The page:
In March 1924 Weston suffered a severe stroke. He died on 6 April at his home on Palmerston Boulevard and was buried in Mount Pleasant Cemetery. In many respects he was a typical, successful, turn-of-the-century Toronto businessman. Aside from his time in municipal politics, he did not seek public adulation. His belief in hard work, frugality, and Christian morality all contributed to making him representative of his sort. Moreover, his straightforward interest in expansion and surmounting competition, through the formation of Canada Bread, was certainly typical. In building a strong enterprise, he laid the foundations for the food and financial empire established by his son Garfield.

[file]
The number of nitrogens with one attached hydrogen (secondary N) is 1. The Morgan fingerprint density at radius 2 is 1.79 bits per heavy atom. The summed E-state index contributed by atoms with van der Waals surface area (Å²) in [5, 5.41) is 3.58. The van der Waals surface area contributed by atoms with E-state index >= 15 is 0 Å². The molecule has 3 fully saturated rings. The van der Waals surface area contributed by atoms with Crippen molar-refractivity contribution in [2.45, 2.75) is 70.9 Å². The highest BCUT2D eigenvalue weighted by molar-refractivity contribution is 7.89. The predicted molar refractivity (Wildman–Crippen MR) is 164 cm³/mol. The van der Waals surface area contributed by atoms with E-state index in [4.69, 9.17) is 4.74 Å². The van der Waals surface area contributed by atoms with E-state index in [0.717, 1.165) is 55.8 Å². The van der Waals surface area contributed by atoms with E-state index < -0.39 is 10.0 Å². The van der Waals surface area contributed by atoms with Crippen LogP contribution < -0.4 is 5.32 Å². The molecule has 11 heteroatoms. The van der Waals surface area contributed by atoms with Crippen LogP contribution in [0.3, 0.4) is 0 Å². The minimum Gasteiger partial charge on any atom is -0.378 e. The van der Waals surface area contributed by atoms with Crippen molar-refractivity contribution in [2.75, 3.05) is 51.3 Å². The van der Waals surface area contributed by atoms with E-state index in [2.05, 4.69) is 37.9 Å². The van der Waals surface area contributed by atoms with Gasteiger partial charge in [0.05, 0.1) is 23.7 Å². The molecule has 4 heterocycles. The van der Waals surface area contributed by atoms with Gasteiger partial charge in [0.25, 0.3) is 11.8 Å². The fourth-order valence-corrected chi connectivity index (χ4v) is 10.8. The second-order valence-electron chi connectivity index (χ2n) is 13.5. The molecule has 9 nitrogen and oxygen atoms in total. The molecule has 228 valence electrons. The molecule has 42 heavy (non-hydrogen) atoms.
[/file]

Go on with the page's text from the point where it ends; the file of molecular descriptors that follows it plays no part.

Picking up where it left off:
A multi-media history of George Weston Limited has been issued by the company on CD-ROM under the title Weston digital archive 1997 ([Toronto], 1997). The CD, which contains some information about George Weston, largely focuses on the later period of the company.
AO, RG 8-1-1, 5862/1900; RG 22-305, no.49809; RG 55-1-2-B, charter book no.61; RG 80-5-0-174, no.14326. NA, RG 110, vol.1, Bakers’ monthly reports, February 1919. Daily Mail and Empire, 7 April 1924. Globe, 19 Dec. 1900; 23, 30 Dec. 1911; 2 Jan., 24 Dec. 1912; 2 Jan. 1913; 7 April 1924. Monetary Times (Toronto), 15 July 1911: 328; 5 Aug. 1911: 630. Toronto Daily Star, 7 April 1924. World (Toronto), 22 Feb. 1918. Charles Davies, Bread men: how the Westons built an international empire (Toronto, 1987). Directory, Toronto, 1874–1924. Industrial Canada (Toronto), 25 (1924–25): 84.